I would further counter the contention that Deckard is a replicant from the standpoint of how it undermines so much of what makes the story so compelling.  At the risk of repeating too much of what I covered on the podcast I have to reitterate some points and perhaps touch on others that are new.  What bothers me most about the idea of Deckard as replicant is that it cuts out the heart of this story, such as it has a heart.  Absent his humanity Deckard has no meaning in the context of the film.  His is a struggle of very human proportions.  He is a retiree from the gritty and unsavory life of a Blade Runner, a life he would just as soon put behind him.  And yet like any reluctant hero he is drawn back into the world he wants to forget.  For that ineveitable "one last time".  His life is a somber one filled with regret and lonliness in a world that in which lonliness is the status quo.  The film paints a bleak urban landscape of the future that is more depressing than facinating.  The purpose of this is to make Deckard a sympathetic character.  To allow him to find love in a life where it is as rare a commodity as a real living animal.  All of that is lost if Deckard himself is not real.  Lost like tears in rain.

Now I realize I have provided an ample opportunity for the replicant camp to hop in and say that the purpose of all of this is to illustrate the level to which memory implants like those utilized in Rachel are effective.  The android, unlike even the state-of-the-art Nexus-6 an android like Tyrell's "neice" is patently unaware of its artificial status.  A compeling arguement to be sure, but again it undermines the whole point of the story.  The sole effect of casting Deckard as a replicant of the nature of Rachel would be is to suggest that Tyrell was behind the very hunter of his renegade creations.  Were that the case, especially knowing his own life might well be in jeapordy at the hands of the rogue androids, why not simply create an android proxy of himself to stand in his stead within his bleak ivory tower and subsequently be destroyed at Batty's hands?  If you really want to delve deeply into things perhaps all of the principle characters are replicants.  It is no less far-fetched in the context of the story than Deckard being one himself.  If the police are utliizing replicants as Blade Runners that could at least suggest that Gaff is one.  Why risk perfectly good humans still remaining on Earth in such an unseemly profession.  Of course such thoughts are nonsense.  But then so is the idea that Deckard is a replicant in my opinion.

In closing this article I would like to touch on a few inconsistancies and other oddities that can be found in the film.  The most glaring seems to be the mention of more replicants running riot on Earth than are accounted for in the meeting with Bryant.  A rather glaring error really!  Bryant tells Deckard of six replicants jumping a ship and returning to Earth, one of whom was fried in an electric field at the Tyrell corporation.  Leon is identified as an infiltrator ultimately bringing Zhora, Pris, and Roy to light for the authorities.  There is no mention made in the fate of the sixth replicant and as the action picks up the lack of such continuity is easily forgotten.  It is possible that there was some exposition of this particular character's demise that was lost on the cutting room floor, I simply am unaware of such a thing.  Another really odd shot in the film is the first involving Roy on screen (apart from his factory video during Deckard's briefing).  It opens with a tight shot of a hand gripped in a painful claw, bright lights strobing over the shot.  This then cuts to Roy just before he is joined by Leon.  That opening shot has always struck me as odd and frankly looks like it was filmed during the end sequences.  The lighting, the strobe effect, the pale skin tone, and the rain and moisture of the immediate background all suggest this origin.  It is not uncommon for a moment from another sequence to be cut into a scene for whatever reason, usually to preserve a compelling shot.  Usually we don't notice such things except in repeated viewings.  And speaking of this sequence, Mrs. JediCole noticed something else that I had never seen.  If you look very closely in the shot you can see what appears to be someone's hand on Roy's shoulder.  It is just at the point where, if there is someone behind him touching his shoulder, all but part of their hand is offscreen.  After looking at that shot repeatedly it is almost impossible that this is anything else than a very tight shot to remove the other person from the frame.  Again, a product of repeated viewings that allows the things you normally miss to stand out.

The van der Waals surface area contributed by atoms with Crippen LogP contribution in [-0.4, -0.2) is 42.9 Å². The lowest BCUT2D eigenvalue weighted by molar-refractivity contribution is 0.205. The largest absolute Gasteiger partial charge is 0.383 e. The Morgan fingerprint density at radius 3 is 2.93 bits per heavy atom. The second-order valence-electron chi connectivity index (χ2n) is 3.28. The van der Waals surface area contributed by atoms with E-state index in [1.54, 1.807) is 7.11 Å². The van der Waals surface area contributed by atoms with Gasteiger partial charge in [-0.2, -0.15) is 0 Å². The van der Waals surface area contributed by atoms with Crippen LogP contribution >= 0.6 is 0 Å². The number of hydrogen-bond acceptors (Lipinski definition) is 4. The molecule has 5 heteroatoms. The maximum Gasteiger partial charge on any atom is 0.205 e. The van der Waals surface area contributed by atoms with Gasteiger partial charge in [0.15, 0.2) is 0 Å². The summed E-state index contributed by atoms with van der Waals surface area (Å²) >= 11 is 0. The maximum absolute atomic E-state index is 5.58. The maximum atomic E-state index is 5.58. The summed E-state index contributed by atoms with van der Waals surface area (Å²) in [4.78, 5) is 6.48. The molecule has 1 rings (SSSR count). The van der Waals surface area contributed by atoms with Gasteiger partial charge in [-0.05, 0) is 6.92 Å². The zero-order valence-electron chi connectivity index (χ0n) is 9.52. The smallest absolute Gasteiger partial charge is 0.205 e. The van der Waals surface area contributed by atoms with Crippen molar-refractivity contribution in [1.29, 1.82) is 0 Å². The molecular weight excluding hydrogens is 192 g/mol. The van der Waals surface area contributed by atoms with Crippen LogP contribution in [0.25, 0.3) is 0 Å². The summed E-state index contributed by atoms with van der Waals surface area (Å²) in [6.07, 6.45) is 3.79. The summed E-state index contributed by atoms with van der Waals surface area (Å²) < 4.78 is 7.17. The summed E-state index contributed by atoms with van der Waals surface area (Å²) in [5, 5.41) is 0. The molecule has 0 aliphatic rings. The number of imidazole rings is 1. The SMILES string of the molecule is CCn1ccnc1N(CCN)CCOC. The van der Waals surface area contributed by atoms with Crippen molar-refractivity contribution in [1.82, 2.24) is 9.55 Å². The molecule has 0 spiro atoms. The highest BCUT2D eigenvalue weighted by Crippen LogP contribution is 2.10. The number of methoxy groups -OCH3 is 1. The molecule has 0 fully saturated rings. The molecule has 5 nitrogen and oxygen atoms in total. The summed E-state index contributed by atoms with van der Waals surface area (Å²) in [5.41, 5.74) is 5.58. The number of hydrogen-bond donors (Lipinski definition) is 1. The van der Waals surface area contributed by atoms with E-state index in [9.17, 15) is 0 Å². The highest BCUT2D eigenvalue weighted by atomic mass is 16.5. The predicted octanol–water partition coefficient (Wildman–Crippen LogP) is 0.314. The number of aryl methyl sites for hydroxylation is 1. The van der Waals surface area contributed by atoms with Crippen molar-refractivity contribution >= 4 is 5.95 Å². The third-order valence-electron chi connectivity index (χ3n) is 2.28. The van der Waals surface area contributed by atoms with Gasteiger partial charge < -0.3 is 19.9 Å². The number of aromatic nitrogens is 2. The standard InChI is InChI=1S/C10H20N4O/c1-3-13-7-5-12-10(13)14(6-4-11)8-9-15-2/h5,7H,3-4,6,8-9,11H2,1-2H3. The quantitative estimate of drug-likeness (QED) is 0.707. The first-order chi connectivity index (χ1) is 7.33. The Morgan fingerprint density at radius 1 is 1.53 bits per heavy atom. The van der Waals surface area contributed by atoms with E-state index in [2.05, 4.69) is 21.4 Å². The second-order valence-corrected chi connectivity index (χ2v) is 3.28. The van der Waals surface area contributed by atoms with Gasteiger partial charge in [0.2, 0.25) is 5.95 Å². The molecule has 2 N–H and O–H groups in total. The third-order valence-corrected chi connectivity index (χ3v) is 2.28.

And now I conclude this latest installment of Afterthoughts.  As with so many of the topics we explore on the podcast there is far more to discuss than time would allow in the show format.  And whenever there is too much that demands to be brought forth than such time constraints will permit you can be sure that there will be more of my own particular afterthoughts for your reading enjoyment!